Family’s visits to barn leads to ownership
Every now and then, a man will admit that his wife was the impetus behind paying attention to the family barn. But it isn’t often you learn that it was his 8-year-old daughter who had something to do with buying the barn in the first place.
Such was the case for Bill and Erin Mansfield, formerly of Petoskey, when their daughter Flynn overheard someone telling her parents that a Boyne City farm they enjoyed visiting was for sale.
“We should buy it!” Flynn said excitedly as she thought of their annual summer visits to the farm where its owner, Linda Longworth, had a beekeeping operation that had, quite literally, blossomed into a lavender farm.
Says Bill Mansfield, “Lavender is a super food for bees. The previous owner started out with a few plants to feed her bees. But before she knew it, people were asking about the lavender, so she planted another 1,000 plants.”
The Mansfields bought the farm at 07354 Horton Bay Road in Boyne City in 2015 with business partner, Rita Robbins, and today it has more than 10,000 lavender plants. But instead of the plants being there for the bees, now the plants themselves are the focus.
At harvesttime, dried buds are used by local artisans to make products sold at Lavender Hill, such as soap, sachets, ice cream and cookies, or to be distilled into essential oils and floral water.
Beginning this summer, Lavender Hill will also be the site for a barn-based concert series that has flourished in the greater Boyne City area for more than 20 years.
“We are humbled,” Mansfield says. When concert hosts Bill and Maxine Aten wanted to retire, “we were sought out to continue the series in our barn. Concerts drew more than 175 people. The Atens had hosted concerts every Saturday night throughout the summer in their Aten Place Barn on Old Mackinaw Trail in Boyne Falls. They gave us their blessing,” Mansfield says.
The Mansfield family has built a stage and is adding bathrooms to their barn. The series will run from mid-May to the end of October with seating for more than 250.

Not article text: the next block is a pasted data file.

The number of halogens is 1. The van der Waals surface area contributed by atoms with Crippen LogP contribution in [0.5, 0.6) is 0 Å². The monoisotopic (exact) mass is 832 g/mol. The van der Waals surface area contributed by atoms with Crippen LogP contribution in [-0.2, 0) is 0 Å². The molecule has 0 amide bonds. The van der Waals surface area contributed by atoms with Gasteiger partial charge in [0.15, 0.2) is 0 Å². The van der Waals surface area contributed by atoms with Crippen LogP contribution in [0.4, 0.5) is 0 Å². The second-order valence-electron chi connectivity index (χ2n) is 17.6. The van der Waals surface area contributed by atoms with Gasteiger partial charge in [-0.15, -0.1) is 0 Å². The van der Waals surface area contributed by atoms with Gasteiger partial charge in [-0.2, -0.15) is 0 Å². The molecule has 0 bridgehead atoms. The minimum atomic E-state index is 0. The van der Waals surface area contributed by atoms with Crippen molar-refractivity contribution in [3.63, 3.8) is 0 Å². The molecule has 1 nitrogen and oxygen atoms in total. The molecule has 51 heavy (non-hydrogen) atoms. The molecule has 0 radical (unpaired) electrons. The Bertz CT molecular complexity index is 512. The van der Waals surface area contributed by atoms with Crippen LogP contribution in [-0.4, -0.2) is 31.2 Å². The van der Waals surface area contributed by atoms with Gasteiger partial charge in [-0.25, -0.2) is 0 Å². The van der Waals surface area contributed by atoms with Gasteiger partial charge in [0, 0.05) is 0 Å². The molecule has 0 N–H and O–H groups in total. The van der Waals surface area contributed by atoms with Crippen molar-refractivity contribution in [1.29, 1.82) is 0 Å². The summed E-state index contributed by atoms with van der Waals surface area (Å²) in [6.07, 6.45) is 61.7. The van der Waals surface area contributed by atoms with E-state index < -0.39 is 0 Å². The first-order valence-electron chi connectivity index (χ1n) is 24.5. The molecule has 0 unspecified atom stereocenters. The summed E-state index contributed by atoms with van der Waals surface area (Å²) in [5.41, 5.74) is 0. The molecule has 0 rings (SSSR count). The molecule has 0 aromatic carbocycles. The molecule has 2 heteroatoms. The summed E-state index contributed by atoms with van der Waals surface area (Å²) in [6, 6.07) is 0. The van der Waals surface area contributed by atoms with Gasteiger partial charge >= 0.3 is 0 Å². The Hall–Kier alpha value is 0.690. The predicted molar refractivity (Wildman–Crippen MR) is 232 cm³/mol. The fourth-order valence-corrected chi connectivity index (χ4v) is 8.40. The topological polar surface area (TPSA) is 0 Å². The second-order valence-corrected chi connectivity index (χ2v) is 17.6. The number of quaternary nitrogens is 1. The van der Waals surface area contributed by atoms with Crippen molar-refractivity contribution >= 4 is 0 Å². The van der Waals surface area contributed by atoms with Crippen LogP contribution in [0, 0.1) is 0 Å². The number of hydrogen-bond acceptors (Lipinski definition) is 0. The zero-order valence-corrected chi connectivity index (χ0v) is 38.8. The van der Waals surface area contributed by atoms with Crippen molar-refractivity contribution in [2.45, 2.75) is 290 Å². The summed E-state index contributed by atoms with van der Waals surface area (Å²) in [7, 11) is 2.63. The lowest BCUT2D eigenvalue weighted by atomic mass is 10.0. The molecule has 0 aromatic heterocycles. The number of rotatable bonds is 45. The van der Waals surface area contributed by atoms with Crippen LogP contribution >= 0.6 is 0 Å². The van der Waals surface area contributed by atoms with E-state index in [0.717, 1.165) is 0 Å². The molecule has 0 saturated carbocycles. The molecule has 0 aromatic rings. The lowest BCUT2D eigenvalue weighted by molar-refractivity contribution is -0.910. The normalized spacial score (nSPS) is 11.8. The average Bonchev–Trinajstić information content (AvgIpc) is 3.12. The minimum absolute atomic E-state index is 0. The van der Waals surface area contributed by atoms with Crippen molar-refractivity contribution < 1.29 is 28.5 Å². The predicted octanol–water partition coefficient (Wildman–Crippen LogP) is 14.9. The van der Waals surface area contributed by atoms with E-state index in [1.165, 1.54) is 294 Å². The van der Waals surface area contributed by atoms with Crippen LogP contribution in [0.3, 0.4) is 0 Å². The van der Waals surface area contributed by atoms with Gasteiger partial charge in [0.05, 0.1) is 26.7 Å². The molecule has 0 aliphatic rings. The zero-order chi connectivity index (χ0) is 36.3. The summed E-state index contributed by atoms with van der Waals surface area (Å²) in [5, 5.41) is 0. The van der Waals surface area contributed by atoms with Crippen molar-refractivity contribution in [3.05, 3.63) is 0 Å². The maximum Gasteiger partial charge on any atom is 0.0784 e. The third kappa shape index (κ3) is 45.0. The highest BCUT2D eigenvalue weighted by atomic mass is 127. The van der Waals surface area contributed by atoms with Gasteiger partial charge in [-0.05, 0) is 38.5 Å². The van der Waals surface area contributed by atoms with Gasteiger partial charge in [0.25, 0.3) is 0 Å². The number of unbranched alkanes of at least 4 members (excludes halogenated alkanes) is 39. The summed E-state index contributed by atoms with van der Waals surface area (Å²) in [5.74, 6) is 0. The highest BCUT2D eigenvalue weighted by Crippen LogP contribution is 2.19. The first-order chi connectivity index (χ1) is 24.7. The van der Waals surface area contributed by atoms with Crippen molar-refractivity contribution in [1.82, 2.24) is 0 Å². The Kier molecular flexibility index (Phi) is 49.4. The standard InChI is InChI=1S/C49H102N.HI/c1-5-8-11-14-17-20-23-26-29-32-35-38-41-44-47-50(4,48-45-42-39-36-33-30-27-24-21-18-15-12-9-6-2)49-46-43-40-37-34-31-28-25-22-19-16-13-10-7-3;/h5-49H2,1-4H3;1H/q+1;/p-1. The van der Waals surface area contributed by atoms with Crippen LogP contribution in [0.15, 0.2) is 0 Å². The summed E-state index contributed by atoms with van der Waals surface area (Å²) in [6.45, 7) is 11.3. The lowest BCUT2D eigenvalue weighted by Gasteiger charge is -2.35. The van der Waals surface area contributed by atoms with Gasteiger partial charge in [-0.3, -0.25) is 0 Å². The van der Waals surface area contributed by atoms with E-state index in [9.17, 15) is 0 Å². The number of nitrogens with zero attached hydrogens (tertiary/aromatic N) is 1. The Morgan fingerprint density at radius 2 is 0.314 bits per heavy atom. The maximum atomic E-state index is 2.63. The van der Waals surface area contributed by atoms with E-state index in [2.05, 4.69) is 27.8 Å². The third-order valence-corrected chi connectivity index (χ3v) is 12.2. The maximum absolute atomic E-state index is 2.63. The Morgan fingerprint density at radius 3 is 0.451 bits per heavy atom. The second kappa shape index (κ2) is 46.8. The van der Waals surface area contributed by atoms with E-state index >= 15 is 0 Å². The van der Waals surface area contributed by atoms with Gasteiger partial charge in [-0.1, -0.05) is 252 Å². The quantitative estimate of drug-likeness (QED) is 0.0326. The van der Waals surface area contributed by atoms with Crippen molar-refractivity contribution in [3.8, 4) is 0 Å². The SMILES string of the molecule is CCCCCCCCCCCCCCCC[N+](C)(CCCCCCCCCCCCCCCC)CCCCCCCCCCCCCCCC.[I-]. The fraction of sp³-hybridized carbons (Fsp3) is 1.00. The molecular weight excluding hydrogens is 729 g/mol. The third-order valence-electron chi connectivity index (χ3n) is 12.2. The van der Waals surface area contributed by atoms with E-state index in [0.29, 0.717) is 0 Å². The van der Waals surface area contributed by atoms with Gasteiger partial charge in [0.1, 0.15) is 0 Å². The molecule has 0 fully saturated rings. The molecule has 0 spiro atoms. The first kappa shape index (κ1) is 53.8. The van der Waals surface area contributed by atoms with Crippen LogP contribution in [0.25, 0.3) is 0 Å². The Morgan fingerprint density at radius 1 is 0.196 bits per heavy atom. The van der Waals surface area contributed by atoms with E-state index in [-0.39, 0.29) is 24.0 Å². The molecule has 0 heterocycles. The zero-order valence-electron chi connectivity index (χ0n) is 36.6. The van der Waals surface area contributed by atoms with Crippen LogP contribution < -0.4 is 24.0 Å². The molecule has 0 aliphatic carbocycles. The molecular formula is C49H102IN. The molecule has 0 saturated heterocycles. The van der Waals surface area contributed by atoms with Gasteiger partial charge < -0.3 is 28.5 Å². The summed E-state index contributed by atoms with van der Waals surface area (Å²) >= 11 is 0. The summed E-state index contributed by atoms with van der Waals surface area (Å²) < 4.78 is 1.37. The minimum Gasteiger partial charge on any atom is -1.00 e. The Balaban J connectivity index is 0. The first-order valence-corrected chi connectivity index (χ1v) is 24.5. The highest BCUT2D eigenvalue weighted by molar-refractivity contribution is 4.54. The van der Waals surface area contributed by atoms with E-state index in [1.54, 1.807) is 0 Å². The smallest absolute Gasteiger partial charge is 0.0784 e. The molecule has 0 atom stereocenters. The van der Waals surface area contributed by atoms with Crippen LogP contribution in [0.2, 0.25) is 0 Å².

Once a dairy barn, the Lavender Hill barn is L-shaped with 10,000 square feet of usable space of which 3,700 is in the main 47-by-75-foot section. A milkhouse is part of the basement. Two silo bays and a 65-foot-tall silo complete the arrangement.
“When we took over, the barn needed attention,” Mansfield says. “Structurally speaking, she was in fabulous shape with no water stains inside at all. But a 30-year roof was at 40 years, so we reroofed, straightened, added floor support, repainted and put in new windows.”
The barn is central to the lavender operation and the upcoming concert series. It is also used for parties and weddings.
“We have had a 70th birthday party, a 40th wedding anniversary, a sweet 16 party, ballroom dancing and even yoga classes in our barn,” Mansfield says with a laugh.
When decisions were being made about improvements to the barn, “we did due diligence,” Mansfield says, having no fewer than four people out to assess the structure, including two architects, a builder and a structural engineer.
They also called on neighbors who knew the barn well for advice, since the photo of the barn they have on their kitchen wall dating to the 1950s wasn’t quite enough to work from.
Neighbors, happy that the farm would remain a farm rather than become a new housing development, recommended the roof once again be silver metal, and that the barn be painted true barn red.
“We have hundreds of people who come to Lavender Hill Farm,” Mansfield says, “and the barn is photographed a lot. We want to take care of her. She turns a 100 in a couple of years. We have put our money where our interest is. She’s the point of our farm.”
Arnett writes from Battle Creek.
The above is an article from the Farm Life section of Michigan Farmer.